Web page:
German drug giant Boehringer Ingelheim will host a “roundtable” of s-x experts later this week, at the exclusive Tower Bridge Hilton in London, to discuss a new drug being tested in women with low s-xual desire.

According to the company’s marketing material, up to one-in-ten women suffer from a condition of low desire called “hypoactive s-xual desire disorder”, which is described as one form of “female s-xual dysfunction.”

In an emailed invitation to the meeting sent by a public relations company, s-x experts were offered an honorarium, meals and “a room for the night”, in return for their attendance at a forum about the drug and the s-xual disorder.

As Pfizer celebrates a decade of Viagra, many companies are racing to develop drugs for what they regard as the potentially lucrative “female s-xual dysfunction” market. In Europe, Proctor & Gamble has successfully launched Intrinsa — its testosterone product for women — but it has so far failed to win approval in the United States.

Boehringer Ingelheim’s experimental new s-x drug “flibanserin” — to be debated in London this week — is thought to act on the serotonin receptors in the brain, and has been previously described as a potential anti-depressant.

New York University s-x researcher Dr Leonore Tiefer says that in her view “hypoactive s-xual desire disorder” is not a genuine condition, despite it being listed in the psychiatrists’ manual of diseases.

“Everybody has ups and downs in their interest in s-x,” she told me.

Tiefer is a well-known critic of the “medicalisation” of women’s s-xual difficulties, and has exposed the corporate involvement in the promotion of little known conditions like “female s-xual dysfunction” — which is claimed to affect almost one-in-two women.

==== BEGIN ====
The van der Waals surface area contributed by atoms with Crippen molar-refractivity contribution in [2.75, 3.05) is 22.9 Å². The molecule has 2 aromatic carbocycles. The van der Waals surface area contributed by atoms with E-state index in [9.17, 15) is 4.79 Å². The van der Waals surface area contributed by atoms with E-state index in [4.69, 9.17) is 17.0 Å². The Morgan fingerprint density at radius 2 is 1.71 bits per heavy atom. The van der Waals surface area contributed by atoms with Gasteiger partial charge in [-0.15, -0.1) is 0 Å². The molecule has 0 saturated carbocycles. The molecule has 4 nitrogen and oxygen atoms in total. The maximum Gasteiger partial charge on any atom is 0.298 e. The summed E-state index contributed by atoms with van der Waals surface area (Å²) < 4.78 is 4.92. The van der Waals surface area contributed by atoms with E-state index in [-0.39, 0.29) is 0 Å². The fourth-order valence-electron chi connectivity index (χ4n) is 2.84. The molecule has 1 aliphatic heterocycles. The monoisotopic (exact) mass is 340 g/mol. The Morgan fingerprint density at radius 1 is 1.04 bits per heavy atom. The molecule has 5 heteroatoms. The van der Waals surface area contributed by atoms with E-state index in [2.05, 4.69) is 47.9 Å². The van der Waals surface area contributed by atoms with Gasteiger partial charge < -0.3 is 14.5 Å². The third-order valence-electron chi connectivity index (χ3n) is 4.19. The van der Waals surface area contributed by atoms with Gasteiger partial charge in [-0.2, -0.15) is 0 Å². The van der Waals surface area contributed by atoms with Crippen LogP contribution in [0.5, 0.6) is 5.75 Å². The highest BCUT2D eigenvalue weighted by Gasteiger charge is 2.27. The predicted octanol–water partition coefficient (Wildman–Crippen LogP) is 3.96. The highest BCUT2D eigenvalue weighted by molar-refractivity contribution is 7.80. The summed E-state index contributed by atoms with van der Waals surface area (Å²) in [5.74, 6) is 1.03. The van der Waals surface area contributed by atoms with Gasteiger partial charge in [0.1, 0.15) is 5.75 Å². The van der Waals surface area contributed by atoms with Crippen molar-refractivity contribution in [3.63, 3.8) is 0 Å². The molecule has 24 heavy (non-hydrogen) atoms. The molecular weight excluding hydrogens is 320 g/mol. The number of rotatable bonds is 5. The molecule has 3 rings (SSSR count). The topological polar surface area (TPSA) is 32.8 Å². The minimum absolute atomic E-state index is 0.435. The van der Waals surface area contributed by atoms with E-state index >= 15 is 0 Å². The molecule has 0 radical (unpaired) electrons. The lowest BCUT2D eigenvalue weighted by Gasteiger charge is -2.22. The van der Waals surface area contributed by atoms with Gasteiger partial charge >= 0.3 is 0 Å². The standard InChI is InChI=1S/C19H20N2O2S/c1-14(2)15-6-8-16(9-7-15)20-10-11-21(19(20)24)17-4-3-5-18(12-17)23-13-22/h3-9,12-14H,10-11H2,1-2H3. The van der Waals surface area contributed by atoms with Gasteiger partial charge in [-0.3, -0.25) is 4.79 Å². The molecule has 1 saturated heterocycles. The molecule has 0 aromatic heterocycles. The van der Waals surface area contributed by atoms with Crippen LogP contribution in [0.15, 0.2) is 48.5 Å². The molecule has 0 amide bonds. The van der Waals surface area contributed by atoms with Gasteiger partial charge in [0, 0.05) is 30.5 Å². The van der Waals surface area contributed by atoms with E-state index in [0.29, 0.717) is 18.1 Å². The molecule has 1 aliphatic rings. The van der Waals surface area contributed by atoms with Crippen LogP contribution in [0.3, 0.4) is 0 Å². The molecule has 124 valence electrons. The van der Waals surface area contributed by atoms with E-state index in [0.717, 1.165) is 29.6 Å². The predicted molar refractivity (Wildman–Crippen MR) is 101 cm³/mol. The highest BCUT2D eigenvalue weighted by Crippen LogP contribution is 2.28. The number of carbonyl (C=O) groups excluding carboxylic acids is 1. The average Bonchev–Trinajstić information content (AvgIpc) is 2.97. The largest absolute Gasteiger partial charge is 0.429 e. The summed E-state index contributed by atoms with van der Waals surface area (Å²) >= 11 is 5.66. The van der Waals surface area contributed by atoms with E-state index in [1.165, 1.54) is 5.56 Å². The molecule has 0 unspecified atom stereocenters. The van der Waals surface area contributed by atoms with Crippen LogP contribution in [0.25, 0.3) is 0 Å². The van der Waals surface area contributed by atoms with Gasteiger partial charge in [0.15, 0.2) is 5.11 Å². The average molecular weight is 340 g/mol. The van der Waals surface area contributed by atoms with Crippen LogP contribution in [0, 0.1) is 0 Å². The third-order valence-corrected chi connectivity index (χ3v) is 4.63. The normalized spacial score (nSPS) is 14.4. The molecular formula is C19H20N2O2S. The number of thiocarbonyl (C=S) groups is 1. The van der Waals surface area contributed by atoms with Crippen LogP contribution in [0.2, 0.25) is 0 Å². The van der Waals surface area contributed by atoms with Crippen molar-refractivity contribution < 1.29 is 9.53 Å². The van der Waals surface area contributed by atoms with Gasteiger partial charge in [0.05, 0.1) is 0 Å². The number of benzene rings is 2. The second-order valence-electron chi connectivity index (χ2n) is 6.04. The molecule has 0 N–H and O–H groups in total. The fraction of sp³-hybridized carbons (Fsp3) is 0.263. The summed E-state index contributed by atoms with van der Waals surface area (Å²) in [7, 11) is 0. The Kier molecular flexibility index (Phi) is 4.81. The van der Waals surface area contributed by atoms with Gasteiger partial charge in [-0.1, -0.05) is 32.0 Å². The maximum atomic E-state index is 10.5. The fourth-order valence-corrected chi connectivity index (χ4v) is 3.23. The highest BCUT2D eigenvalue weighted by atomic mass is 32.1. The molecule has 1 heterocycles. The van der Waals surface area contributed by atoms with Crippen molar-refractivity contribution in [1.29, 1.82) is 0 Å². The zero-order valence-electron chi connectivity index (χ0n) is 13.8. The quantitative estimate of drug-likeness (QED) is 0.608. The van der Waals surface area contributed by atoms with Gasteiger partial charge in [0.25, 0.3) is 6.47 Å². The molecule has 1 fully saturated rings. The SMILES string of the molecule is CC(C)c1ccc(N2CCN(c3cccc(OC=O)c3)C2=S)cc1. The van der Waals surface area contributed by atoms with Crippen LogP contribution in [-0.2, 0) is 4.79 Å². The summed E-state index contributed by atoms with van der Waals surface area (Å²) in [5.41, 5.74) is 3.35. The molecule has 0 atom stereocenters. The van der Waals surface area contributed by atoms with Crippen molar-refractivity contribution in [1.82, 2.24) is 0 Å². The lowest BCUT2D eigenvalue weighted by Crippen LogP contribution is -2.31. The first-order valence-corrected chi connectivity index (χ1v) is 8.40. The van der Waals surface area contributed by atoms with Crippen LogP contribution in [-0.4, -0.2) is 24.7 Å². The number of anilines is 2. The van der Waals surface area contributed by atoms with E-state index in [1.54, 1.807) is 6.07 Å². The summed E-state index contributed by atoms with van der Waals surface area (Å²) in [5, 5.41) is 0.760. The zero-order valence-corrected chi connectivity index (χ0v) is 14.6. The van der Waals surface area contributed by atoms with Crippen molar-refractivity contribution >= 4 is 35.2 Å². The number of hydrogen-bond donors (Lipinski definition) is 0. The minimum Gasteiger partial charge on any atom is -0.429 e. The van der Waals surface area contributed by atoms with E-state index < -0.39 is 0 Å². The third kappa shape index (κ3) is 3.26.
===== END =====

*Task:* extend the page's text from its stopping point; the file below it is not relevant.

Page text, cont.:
Tiefer argues the Boehringer Ingelheim meeting in London this Wednesday and Thursday is about “preparing the market” for its new product.

“The drug company plans to milk experts for their insights, which will then be used in marketing the drug.”

A spokesperson from Boehringer Ingelheim would not comment on Tiefer’s views, but said the company had first discovered the potential s-xual benefits of the drug, when it was being tested as an anti-depressant.

Meanwhile, another German drug giant, Bayer, has recently gained approval to market one of its pills in Australia for another little known condition — “Pre-Menstrual Dysphoric Disorder”. A flurry of media reports a couple of weeks ago announced the arrival of the new drug, and some stories suggested up to one-in-ten women suffered from PMDD.

A brief look at the history of PMDD suggests it is just as controversial as “female s-xual dysfunction”, with some experts saying PMDD does not actually exist. For its part, Bayer says it has gone to pains in its marketing not to blur the line between PMDD and ordinary pre-menstrual problems.

Peter Fray

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